The River Thames Scheme
Defra/Environment Agency ‘The River Thames Scheme will reduce flood risk to people living and working near the Thames. It will enhance the resilience of nationally important infrastructure, contribute to a vibrant local economy and create many recreational opportunities.
Between 2020 and 2025 the Environment Agency will build a new flood channel alongside the River Thames to reduce flood risk to properties in communities in Datchet, Wraysbury, Egham, Staines, Chertsey, Shepperton, Weybridge, Sunbury, Moseley, Thames Ditton, Kingston and Teddington.
The channel will be built in 3 sections and includes widening of the Desborough Cut and increasing the capacity of weirs at Sunbury, Moseley and Teddington by installing additional weir gates.
15,000 homes and 2,400 business will be better protected from flooding. Road, rail, power and water networks will be more resilient. 106 hectares of new public open space and 23km of new pathways will be created, as well as improving biodiversity for wildlife through the creation of 250 hectares of new habitat.
Construction of the new channel gives the opportunity to create habitats for wildlife and recreation activities including walking, cycling, boating and angling.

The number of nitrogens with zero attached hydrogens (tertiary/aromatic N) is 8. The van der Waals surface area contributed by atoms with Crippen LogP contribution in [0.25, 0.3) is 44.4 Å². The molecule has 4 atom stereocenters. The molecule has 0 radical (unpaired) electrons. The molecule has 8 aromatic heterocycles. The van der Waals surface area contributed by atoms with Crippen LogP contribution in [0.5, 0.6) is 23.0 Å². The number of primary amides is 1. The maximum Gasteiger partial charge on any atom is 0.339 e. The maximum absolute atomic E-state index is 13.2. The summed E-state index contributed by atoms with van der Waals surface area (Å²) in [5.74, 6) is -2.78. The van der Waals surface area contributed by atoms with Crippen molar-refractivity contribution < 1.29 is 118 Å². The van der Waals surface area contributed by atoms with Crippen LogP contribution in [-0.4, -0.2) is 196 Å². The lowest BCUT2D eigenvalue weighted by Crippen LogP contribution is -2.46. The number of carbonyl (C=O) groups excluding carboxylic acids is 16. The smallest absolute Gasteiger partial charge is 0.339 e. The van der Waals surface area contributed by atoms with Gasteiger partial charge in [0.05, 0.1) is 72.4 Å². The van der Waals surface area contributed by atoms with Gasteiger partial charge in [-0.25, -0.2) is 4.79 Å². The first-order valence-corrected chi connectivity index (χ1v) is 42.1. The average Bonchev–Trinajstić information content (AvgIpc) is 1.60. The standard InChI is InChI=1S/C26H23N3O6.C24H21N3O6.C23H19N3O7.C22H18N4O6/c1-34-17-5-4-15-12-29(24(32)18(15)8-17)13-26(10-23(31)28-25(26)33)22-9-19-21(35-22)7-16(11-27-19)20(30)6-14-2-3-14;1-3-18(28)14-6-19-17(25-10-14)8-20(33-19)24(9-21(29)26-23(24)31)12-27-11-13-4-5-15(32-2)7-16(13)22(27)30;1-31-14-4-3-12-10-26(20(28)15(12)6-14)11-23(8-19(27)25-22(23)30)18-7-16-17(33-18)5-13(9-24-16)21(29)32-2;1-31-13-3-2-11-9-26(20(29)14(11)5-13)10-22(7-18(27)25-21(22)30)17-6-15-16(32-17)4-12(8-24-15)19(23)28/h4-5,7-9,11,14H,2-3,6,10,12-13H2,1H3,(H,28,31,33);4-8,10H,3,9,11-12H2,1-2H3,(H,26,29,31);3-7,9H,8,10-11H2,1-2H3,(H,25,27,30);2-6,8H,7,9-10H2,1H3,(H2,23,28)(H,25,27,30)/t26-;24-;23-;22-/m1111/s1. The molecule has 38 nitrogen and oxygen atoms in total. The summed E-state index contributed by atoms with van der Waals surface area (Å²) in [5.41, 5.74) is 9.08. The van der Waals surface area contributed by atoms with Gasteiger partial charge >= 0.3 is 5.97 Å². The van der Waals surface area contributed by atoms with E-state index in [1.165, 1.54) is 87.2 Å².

As development work continues, the Environment Agency are working with communities between Datchet and Teddington to increase their resilience to flooding. This includes working with emergency services, local councils and other organisations to co-ordinate their response during major floods.
Read the latest news stories about the River Thames Scheme.
Funding announced Surrey County Council’s cabinet is set to agree £270 million of funding for long term flood risk management work across Surrey to protect homes and roads. This includes a contribution to the River Thames Scheme providing the confidence needed to proceed with the next steps of the scheme’s delivery. This will include requesting approval from HM Treasury and development of applications for the statutory consents required to enable the schemes construction.’ Click here to read more